Professionalism is not passe. I am not sure who started this rumor, but that person is wrong. The...
I Want You to Want Me
For the last 20 years, I have listened to various presentations highlighting the WIIFM philosophy. Just in case you’ve not experienced such a topic, WIIFM stands for “What’s in It for Me?” and it has become a crutch for many employee-centric processes and programs. We can easily move into pandering to our staff, hoping that we can win them over. We become the not-quite-cool high school student trying to suck up to one of the populars by doing his/her homework so he/she might be seen talking to you.
Is that what our businesses have become? The desperate kid trying to fit in? You do know that those kids are obvious to others around them. It’s not a secret that they will do anything to be liked. So, if you think your employees are unaware of a company trying to do the same, you’d be mistaken.
When Jennifer Lopez’s character, Mary, in The Wedding Planner realizes that she’s missed out on so much of life because she’s been devoted to the brides she works for, it’s a heavy sadness. She sees that her desire to work hard was really about pleasing everyone. She even gets to the point of agreeing to marry someone she doesn’t love, just so she can be married and satisfy her father’s wishes.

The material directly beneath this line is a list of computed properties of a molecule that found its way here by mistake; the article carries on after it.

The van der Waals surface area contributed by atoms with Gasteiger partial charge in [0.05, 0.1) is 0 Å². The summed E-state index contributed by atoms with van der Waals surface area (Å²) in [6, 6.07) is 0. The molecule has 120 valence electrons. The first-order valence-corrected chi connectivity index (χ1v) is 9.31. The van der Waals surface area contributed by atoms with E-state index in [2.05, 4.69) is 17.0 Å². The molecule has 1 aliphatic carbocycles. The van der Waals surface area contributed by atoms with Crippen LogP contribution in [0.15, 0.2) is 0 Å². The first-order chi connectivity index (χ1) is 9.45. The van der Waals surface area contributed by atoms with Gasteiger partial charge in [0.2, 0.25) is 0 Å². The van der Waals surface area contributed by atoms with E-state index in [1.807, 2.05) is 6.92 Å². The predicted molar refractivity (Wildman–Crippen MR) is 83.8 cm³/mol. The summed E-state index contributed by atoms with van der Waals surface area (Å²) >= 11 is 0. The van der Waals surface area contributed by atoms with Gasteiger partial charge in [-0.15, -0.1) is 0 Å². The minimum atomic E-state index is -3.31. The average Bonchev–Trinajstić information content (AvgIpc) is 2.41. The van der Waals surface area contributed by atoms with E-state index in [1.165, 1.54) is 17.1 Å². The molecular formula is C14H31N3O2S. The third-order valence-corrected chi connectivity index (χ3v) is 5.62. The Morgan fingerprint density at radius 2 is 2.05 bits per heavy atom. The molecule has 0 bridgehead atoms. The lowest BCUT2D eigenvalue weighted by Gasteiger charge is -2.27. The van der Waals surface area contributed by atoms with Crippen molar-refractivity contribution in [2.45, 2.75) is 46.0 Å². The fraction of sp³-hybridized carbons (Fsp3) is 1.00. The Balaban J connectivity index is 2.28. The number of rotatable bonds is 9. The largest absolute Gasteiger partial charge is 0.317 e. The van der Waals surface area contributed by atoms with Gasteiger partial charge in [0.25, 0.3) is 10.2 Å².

And now, I see the hands raised wanting to challenge, or perhaps rebuke, me. Easy now. Of course, our organizations have to be appealing. But at what cost? Are we driving towards the latest trend in order to be “tight” and so that our staff knows they work for a “lit” company? (Apologies if I am blowing your mind with my use of current lingo…substitute those words in quotes with hip, cool or phat, if you prefer). The talent we have and the talent we want should represent more for the company than just the A-level high school socially-desirable crowd.
Over the past two weeks, I have attended two conferences. I couldn’t help but notice the giveaway stuff at the booths. There were so many fidget spinners available. And while I can appreciate the original intended ADHD audience, it’s now become a fad. It’s not likely that all kids have ADHD, but rather, the spinners are cool. They spin for a while. It’s mesmerizing to stare at, just like a fire. Has your company given out fidget spinners to all staff to keep up with trend?
It’s about balance and security. Trendy isn’t all bad, but has it become the goal? Have you put more time into the latest and greatest rather than sustainable core competencies? I know we need advancement of competencies. You share that at conferences, in group chats and in the Twitterverse. We are acutely aware of it. Let’s invest in that as much as being appealing, without being desperate.
If we have too much of our individual or corporate esteem tied into the audience we’re serving, we have it backwards. Let those around you and those you want to attract into the company see that you’re a functional, smart, balanced, creative organization. They will make healthier assumptions and connections to the company’s message. And from there, about others who work there. A candidate will be more inclined to want to join in. Just throwing out fidget spinners, 4 weeks of vacation, Friday half days, Taco Tuesdays, and HumpDay Happy Hours are not sustainable. They become old quickly, and therefore, make it easier to move on.
Check your organization’s motives and strategies. Align them to a balanced approach to corporate culture, investment and influence. Be willing to be that bold, just not desperate. Don’t be a Mary!